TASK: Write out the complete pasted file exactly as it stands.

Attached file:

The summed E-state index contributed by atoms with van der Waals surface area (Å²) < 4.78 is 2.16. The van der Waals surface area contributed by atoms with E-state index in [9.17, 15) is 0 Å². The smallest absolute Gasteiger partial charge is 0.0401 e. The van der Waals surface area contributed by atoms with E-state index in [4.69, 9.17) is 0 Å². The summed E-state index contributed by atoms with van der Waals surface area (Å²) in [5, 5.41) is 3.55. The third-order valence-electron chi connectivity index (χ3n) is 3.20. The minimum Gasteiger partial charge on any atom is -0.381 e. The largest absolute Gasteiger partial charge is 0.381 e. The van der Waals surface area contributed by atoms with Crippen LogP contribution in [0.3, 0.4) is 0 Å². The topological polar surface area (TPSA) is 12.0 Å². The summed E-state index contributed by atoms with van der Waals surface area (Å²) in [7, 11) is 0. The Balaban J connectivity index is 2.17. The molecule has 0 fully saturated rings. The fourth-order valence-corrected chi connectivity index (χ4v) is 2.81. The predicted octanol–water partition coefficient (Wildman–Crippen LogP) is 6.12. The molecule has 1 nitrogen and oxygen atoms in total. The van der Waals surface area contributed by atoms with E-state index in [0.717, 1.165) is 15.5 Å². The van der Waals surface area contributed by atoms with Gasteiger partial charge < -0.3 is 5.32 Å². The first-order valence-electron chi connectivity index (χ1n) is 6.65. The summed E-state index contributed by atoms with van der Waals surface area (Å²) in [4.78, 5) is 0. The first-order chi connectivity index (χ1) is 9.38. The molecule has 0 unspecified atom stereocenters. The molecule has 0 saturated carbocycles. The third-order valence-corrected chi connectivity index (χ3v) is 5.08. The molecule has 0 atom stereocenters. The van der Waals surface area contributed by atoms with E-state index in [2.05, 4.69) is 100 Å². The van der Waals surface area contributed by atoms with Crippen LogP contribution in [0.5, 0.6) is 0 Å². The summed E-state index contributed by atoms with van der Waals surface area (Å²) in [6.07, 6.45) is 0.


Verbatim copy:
The summed E-state index contributed by atoms with van der Waals surface area (Å²) < 4.78 is 2.16. The van der Waals surface area contributed by atoms with E-state index in [9.17, 15) is 0 Å². The smallest absolute Gasteiger partial charge is 0.0401 e. The van der Waals surface area contributed by atoms with E-state index in [4.69, 9.17) is 0 Å². The summed E-state index contributed by atoms with van der Waals surface area (Å²) in [5, 5.41) is 3.55. The third-order valence-electron chi connectivity index (χ3n) is 3.20. The minimum Gasteiger partial charge on any atom is -0.381 e. The largest absolute Gasteiger partial charge is 0.381 e. The van der Waals surface area contributed by atoms with Crippen LogP contribution in [0.3, 0.4) is 0 Å². The topological polar surface area (TPSA) is 12.0 Å². The summed E-state index contributed by atoms with van der Waals surface area (Å²) in [7, 11) is 0. The Balaban J connectivity index is 2.17. The molecule has 0 fully saturated rings. The fourth-order valence-corrected chi connectivity index (χ4v) is 2.81. The predicted octanol–water partition coefficient (Wildman–Crippen LogP) is 6.12. The molecule has 1 nitrogen and oxygen atoms in total. The van der Waals surface area contributed by atoms with E-state index in [0.717, 1.165) is 15.5 Å². The van der Waals surface area contributed by atoms with Gasteiger partial charge < -0.3 is 5.32 Å². The first-order valence-electron chi connectivity index (χ1n) is 6.65. The summed E-state index contributed by atoms with van der Waals surface area (Å²) in [4.78, 5) is 0. The first-order chi connectivity index (χ1) is 9.38. The molecule has 0 unspecified atom stereocenters. The molecule has 0 saturated carbocycles. The third-order valence-corrected chi connectivity index (χ3v) is 5.08. The molecule has 0 atom stereocenters. The van der Waals surface area contributed by atoms with E-state index in [2.05, 4.69) is 100 Å². The van der Waals surface area contributed by atoms with Crippen LogP contribution in [0.5, 0.6) is 0 Å². The summed E-state index contributed by atoms with van der Waals surface area (Å²) in [6.07, 6.45) is 0.